The configuration above only allows running one of these servers at a time due to port 443 conflict.

Stop either Nginx or Caddy before launching its counterpart.

Once one of these servers is running, it will be listening on port 443 on your local machine: fire up your favourite browser, go to https://localhost, and accept any self-signed certificate warning you might get, since we signed these ourselves.

To benchmark the requests and throughput, you can use your favourite tool. Mine is tsenart/vegeta. Back then, I used this command:

echo "GET https://localhost/" | \
  vegeta attack --format=http --rate=500 --duration=10s | \
  vegeta report --type=text

And surprisingly, my results at the time, looked somewhat like this, with Caddy first:

Requests      [total, rate, throughput]  5000, 500.11, 500.09
Duration      [total, attack, wait]      9.998200887s, 9.99778805s, 412.837µs
Latencies     [mean, 50, 95, 99, max]    385.502µs, 325.001µs, 613.057µs, 811.483µs, 20.940099ms
Bytes In      [total, mean]              100000, 20.00
Bytes Out     [total, mean]              0, 0.00
Success       [ratio]                    100.00%
Status Codes  [code:count]               200:5000
Error Set:

Then Nginx with the custom-yet-still-basic configuration:

Requests      [total, rate, throughput]  5000, 500.11, 500.09
Duration      [total, attack, wait]      9.998173726s, 9.997755045s, 418.681µs
Latencies     [mean, 50, 95, 99, max]    337.36µs, 287.403µs, 523.78µs, 681.93µs, 19.36402ms
Bytes In      [total, mean]              100000, 20.00
Bytes Out     [total, mean]              0, 0.00
Success       [ratio]                    100.00%
Status Codes  [code:count]               200:5000
Error Set:

At the time, I ran these tests on an old laptop I had laying around:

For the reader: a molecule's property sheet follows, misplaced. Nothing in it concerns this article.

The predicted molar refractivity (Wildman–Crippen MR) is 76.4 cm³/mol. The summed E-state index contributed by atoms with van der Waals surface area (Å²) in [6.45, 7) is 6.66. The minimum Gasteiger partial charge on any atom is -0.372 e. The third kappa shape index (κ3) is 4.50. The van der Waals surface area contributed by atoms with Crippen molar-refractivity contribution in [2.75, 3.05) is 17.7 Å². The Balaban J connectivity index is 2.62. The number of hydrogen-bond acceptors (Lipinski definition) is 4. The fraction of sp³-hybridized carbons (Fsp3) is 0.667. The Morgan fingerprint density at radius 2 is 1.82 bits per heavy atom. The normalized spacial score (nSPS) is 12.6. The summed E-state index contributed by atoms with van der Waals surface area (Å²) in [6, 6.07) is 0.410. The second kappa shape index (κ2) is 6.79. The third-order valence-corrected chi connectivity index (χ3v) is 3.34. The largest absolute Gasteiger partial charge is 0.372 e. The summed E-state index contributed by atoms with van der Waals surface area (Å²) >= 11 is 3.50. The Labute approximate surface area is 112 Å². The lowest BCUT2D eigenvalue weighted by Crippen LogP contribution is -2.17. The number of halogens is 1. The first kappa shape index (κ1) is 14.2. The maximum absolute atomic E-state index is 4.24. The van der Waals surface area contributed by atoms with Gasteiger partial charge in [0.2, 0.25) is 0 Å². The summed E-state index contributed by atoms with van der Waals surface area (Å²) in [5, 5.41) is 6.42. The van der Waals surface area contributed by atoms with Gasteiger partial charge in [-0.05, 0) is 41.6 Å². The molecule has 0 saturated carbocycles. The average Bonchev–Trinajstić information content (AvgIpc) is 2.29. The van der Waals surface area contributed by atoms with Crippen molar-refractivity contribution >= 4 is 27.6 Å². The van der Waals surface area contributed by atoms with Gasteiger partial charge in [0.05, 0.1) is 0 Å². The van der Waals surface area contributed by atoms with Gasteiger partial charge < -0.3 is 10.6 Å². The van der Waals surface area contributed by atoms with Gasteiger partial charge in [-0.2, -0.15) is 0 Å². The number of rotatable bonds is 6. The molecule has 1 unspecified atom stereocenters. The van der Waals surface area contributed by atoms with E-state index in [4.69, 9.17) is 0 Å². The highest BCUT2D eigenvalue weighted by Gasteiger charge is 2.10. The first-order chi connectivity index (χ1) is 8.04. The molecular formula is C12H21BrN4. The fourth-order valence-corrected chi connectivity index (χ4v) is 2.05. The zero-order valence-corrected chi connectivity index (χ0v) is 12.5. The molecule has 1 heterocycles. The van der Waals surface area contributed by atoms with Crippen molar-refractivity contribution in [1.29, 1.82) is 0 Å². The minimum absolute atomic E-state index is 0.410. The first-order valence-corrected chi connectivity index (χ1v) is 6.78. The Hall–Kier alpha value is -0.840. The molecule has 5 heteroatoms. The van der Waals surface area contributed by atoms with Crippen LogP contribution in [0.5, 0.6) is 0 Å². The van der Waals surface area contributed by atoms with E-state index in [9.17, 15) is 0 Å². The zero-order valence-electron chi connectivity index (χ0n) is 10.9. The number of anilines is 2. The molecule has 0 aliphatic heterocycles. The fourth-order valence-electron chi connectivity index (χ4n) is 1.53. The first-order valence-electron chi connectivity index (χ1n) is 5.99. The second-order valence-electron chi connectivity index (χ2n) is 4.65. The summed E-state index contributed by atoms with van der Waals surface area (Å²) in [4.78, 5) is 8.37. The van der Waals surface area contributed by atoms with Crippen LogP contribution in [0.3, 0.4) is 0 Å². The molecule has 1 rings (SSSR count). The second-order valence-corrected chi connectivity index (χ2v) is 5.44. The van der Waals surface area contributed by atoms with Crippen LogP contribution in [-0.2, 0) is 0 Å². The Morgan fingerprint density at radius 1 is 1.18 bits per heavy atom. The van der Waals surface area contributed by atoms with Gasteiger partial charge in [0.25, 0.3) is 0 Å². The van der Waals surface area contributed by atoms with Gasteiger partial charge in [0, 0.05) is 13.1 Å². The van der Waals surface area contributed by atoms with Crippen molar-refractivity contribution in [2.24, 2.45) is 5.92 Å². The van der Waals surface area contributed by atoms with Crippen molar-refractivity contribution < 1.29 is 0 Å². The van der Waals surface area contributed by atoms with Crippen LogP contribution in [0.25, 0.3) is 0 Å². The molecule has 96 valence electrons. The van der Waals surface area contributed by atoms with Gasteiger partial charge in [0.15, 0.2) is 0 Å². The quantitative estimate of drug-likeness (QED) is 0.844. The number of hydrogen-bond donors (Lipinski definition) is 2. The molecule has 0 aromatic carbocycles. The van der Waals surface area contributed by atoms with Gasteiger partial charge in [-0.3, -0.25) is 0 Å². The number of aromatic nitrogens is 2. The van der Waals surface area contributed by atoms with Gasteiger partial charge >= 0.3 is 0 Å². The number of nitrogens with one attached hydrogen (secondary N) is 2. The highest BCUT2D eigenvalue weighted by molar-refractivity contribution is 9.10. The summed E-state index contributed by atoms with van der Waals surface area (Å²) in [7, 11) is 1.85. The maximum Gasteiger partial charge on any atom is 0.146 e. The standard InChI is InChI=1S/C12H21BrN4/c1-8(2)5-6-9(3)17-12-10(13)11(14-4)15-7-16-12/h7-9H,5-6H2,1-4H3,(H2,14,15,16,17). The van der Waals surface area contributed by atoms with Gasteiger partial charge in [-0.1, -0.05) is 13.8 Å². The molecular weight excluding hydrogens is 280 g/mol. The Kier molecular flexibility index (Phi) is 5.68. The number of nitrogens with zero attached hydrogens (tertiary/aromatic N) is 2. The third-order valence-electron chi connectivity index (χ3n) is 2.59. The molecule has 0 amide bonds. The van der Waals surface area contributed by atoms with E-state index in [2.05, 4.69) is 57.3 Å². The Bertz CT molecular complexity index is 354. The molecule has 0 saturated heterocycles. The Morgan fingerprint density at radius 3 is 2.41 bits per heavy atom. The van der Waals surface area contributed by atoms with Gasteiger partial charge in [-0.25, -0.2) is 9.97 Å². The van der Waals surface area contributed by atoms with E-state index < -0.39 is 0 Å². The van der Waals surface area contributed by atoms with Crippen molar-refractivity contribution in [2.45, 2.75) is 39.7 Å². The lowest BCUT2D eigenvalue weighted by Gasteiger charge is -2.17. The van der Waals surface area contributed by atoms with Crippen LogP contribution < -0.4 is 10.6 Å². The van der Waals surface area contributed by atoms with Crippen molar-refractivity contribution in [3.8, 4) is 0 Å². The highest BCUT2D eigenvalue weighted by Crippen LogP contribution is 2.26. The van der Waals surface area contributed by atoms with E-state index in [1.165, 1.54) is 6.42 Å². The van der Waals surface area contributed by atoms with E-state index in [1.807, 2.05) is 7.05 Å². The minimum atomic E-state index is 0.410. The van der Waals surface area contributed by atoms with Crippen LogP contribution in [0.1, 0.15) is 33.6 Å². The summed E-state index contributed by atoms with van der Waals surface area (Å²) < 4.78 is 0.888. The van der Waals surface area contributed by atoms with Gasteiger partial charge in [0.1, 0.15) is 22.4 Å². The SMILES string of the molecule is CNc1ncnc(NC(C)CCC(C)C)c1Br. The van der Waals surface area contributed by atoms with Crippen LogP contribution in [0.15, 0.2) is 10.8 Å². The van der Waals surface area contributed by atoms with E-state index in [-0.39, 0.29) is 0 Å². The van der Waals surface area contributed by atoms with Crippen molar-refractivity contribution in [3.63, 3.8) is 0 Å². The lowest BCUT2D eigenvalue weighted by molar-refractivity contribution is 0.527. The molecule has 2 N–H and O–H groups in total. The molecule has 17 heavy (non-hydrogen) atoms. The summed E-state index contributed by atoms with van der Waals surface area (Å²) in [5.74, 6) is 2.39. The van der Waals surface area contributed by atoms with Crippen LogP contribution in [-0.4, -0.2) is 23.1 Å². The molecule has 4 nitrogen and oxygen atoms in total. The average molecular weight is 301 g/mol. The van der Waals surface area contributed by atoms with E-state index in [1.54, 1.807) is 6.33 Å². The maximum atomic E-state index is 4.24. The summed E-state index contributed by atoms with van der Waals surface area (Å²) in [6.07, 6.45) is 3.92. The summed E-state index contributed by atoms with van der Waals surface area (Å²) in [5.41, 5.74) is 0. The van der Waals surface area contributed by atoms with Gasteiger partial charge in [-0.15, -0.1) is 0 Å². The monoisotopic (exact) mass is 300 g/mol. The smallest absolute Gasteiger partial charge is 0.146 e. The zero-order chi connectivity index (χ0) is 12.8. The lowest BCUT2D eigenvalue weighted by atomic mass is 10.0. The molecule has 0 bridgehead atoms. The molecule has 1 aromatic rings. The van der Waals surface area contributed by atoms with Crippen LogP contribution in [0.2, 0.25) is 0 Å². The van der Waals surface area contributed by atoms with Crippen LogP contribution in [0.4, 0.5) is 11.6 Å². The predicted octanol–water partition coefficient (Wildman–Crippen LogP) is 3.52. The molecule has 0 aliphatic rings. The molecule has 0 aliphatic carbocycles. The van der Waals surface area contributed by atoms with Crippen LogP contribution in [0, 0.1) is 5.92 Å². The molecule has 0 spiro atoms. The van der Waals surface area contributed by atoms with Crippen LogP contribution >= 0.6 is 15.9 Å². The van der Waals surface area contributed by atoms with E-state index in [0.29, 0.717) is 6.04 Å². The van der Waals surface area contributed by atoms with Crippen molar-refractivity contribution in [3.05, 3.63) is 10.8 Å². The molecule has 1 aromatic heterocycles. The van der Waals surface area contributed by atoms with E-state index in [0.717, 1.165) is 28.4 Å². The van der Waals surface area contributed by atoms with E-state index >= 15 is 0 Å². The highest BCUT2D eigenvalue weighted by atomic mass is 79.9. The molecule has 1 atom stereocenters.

CPU: 6-core Intel Core i7-10710U (-MT MCP-) speed/min/max: 2448/400/4700 MHz
Kernel: 6.0.6-76060006-generic x86_64 Up: 4h 5m
Mem: 8390.5/15691.5 MiB (53.5%) Storage: 476.94 GiB (41.7% used) Procs: 424
Shell: Bash inxi: 3.3.13

Yet you can see that Nginx had better latencies than Caddy in this case scenario under my conditions. It isn’t a 2x or 4x improvement, it’s merely a tiny improvement which I’m sure it could skew either way the more I would keep running vegeta attacks.

I have to be pedantic on the “my scenario and my conditions” part since I’m sure back then I had a handful of tabs open, probably listening to music, doing some CPU, RAM and disk operations that might have skewed the results a bit. They were by no means ideal conditions, but they were good enough to show that the results can be very different depending on the environment.

Chances are, if you run these tests yourself, the results will probably be different, even more so if new versions of Nginx and Caddy are released since November 2022. You can probably also criticize any of the configurations and details that have been given here, for example, the number of RPS one could argue are not as meaningful as they should, but then again, I was running this from an old laptop while doing other things, the test would’ve been skewed if I would’ve increased it because by then both Caddy and Nginx would’ve been fighting with other apps in my computer for CPU and RAM.

In fact, someone else called the RPM part out as well in the thread that ended up following.

If you want a more formal benchmark with a better testing scenario, I highly suggest giving Tjll’s blog post serving 35 million requests with these a read!

Where can I see the latest configuration you ended up using?

Once we established a baseline configuration, several people reached out to me via Twitter DMs to recommend their own tunning to Nginx and see how much better the throughput could be, so I ended up publishing these in a GitHub repository where people could add additional settings (although the benchmark wind down once the discussion was over)